Chu
We are hearing a lot these days about the role of stem cell transplantation in the treatment of myeloma.  When would you consider transplantation for a patient with multiple myeloma?

Dhodapkar
Stem-cell transplantation in the context of multiple myeloma is still considered part of standard of care, or one of the standard therapeutic options in patients who are otherwise eligible for transplant. What that means is patients who are typically less than 65 years of age and/or have

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good otherwise functional status and might be able to tolerate the procedure.  There had been some questions about whether or not transplantation could be delayed in patients in the setting of some of the newer therapies, and that remains an area of active investigation because with the advent of new therapies like Revlimid or bortezomib and the combination, we are seeing fairly high response rates to the combination chemotherapies. It is quite possible that we might be able to delay and/or avoid stem-cell transplantation in many individuals.  However, that remains a question that needs to be answered in the context of a defined prospective clinical trial. On the other hand, we already have data from clinical trials that have shown that stem-cell transplantation does prolong survival in multiple myeloma and therefore it does remain a part of standard momentarium of therapeutic options for these patients.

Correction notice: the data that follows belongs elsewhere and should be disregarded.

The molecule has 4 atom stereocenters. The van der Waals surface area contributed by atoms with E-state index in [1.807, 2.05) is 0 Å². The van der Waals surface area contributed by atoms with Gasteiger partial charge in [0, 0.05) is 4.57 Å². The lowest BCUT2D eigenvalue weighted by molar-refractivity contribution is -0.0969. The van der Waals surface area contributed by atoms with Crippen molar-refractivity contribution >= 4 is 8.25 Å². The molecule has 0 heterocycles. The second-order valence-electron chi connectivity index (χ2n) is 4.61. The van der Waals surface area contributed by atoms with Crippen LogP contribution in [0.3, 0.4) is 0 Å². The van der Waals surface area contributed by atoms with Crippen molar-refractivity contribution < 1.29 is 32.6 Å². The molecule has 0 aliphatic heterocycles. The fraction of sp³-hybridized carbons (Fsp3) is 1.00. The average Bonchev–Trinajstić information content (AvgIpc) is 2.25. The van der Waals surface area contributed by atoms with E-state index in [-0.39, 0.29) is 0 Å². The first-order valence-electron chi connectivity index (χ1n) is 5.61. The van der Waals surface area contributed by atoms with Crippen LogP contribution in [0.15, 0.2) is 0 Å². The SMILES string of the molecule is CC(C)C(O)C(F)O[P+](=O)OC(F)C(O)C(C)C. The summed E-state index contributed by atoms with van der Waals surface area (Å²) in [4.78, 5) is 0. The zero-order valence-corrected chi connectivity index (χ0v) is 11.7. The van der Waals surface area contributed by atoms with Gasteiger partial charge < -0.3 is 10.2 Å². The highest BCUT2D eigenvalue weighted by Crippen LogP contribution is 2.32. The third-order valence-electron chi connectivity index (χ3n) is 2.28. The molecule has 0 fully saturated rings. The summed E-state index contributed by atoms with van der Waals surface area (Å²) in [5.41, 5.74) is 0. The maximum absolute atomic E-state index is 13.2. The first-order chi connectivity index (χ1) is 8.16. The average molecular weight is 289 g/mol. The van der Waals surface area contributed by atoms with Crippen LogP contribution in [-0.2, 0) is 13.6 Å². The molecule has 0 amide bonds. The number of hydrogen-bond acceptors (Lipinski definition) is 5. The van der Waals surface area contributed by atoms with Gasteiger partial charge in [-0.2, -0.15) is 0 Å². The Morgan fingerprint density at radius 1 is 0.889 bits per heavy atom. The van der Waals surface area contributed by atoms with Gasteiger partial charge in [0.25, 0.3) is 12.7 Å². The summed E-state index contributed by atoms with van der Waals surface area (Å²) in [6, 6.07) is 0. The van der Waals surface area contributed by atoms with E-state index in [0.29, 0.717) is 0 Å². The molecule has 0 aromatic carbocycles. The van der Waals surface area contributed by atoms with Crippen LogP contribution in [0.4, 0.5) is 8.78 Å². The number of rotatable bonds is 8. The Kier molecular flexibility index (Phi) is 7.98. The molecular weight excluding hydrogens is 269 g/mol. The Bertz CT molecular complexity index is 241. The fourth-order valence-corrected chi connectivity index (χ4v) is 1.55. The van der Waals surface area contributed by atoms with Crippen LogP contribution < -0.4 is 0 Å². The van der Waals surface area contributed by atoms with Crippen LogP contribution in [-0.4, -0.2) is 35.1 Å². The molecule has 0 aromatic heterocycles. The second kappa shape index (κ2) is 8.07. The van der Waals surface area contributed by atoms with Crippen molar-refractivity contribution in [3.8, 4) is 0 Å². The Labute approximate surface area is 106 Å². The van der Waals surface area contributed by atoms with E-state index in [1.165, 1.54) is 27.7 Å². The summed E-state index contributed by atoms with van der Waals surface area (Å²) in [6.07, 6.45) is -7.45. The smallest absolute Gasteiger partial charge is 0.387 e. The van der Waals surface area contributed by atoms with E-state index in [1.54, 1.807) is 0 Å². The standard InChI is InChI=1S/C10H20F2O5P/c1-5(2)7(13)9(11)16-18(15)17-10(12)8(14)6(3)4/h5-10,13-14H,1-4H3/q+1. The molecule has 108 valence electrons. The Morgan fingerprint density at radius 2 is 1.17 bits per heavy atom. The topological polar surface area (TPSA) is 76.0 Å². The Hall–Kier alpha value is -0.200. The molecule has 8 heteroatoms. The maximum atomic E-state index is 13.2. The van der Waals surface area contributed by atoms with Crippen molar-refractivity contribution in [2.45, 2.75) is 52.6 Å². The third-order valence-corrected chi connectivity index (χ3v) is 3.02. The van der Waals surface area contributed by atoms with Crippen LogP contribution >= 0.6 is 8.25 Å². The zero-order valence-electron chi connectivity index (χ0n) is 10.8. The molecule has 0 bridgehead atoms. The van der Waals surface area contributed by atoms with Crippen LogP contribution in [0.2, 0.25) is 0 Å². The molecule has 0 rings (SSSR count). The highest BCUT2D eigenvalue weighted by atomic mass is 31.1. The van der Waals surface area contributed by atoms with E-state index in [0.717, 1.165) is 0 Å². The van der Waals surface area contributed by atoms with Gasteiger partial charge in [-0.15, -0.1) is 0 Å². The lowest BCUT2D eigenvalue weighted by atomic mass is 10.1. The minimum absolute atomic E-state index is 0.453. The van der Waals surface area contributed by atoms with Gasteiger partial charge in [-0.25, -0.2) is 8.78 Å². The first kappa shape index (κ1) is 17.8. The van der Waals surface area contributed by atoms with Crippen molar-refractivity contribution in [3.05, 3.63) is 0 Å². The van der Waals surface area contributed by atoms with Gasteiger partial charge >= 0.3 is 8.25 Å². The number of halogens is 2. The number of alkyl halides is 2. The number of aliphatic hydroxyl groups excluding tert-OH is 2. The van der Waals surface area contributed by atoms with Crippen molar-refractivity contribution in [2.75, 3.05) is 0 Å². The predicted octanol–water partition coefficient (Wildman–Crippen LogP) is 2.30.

Chu
You mentioned with respect to thalidomide and Revlimid that they may work in part for modulating the immune system.  Your own research over the last many years has focused on trying to understand the immunobiology of myeloma and develop new immunotherapies. Can you tell our listeners what your own research group has been doing to try to attack myeloma on this front?

Dhodapkar
One of our major areas of interest is to look at the host microenvironment in the context of myeloma. This has been inspired to a large degree by the discovery of thalidomide, because it showed us that the host microenvironment is a very important target in the case of myeloma.  What we now realize is that several aspects of host immune response have the capacity to target the tumor cells, and what we need to do is better understand how to harness those properties in the clinic so that we can achieve more durable responses from conventional therapies, or combine those approaches with conventional therapies to improve the efficacy of anti-myeloma therapy.  Another important aspect that we are interested in understanding is the biology of what we call stem cells, or cancer stem cells, in myeloma; only some of the tumor cells may be important for driving this disease. It is important for us to understand what the residual cells are when people are in so called "complete remission" in this disease that are remaining in the body, so that we can specifically learn to target these cells, both immunologically or with drugs, so that we can achieve either a longterm durable state of dormancy in which you are living with the cancer for a long period of time as a chronic disease, or trying to achieve cure by eradicating the last few cells that remain after these current therapies have been applied.  As I said earlier, it is now becoming clear that the current therapies do achieve a high proportion of what we call complete responses, but we also know that even in these settings, patients still have tumor cells remaining within their body.

Chu